I’m coming to you as a person who has done a lot of intentional self-reflection and hard work come to place where I am at peace with my body, regardless of the way it looks. I am begging you to do whatever it takes to discover the perfection that already exists in you, and to stop chasing whatever current trend tells you that you’re not enough.
In my lifetime, my body type has never been trendy. I’m short, fat, and carry a lot of my weight in my tummy. I’ve been some level of fat my whole life. I’m used to being outside the fashion ideal.
I was a chubby middle-schooler in the mid-90s. While I was discovering the idea that some bodies were considered “sexy” and some bodies were, well, mine, Kate Moss was one of the most famous models of the day. Her ultra-thin frame was the height of fashion.
By the time I was in high school, I remember wishing I had a sportier frame, one that would look cute in a sports bra and baggy sweats, like upcoming superstar of the day, Britney Spears.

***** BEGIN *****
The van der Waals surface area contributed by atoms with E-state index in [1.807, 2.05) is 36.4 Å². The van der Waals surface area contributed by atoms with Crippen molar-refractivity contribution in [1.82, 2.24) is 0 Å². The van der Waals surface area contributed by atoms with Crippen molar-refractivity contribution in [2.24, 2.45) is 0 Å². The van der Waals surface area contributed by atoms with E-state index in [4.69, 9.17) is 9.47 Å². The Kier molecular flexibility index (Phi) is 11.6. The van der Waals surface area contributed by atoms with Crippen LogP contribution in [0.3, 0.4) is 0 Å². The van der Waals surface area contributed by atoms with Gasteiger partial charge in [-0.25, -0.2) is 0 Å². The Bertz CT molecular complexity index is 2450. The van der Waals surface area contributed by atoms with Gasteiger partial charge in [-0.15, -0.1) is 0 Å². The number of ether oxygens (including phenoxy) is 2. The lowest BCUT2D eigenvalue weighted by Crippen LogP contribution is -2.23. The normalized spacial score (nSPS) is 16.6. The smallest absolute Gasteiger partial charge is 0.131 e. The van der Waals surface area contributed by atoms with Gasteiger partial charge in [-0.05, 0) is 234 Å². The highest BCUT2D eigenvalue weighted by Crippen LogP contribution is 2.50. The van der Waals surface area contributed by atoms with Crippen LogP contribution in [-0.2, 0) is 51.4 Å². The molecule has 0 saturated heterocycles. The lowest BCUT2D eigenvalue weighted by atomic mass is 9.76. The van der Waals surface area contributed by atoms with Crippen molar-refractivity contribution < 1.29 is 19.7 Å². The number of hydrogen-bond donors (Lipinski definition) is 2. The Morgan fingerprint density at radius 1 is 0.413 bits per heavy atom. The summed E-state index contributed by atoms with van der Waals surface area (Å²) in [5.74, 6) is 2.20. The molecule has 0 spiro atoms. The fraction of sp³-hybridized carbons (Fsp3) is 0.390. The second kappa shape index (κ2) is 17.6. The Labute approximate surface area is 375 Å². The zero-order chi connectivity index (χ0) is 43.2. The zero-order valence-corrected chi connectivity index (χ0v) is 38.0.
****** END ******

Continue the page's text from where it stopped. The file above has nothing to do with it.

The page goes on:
Over the years, the trendy, desirable body has continued to change. Curves made a comeback. As a fat woman, I appreciate how much more plus-size representation I get to see in movies, TV and on social media, even if my kind of body isn’t often reflected in a positive way.
The thing is, I’ve always been so far outside the ideal that even striving for it was not a realistic goal for me. It’s been hard, but in some ways, I think it’s also provided me with a little bit of freedom. I’ve never been “just ten pounds away.” My body has never had that one imperfection that keeps me from being just right.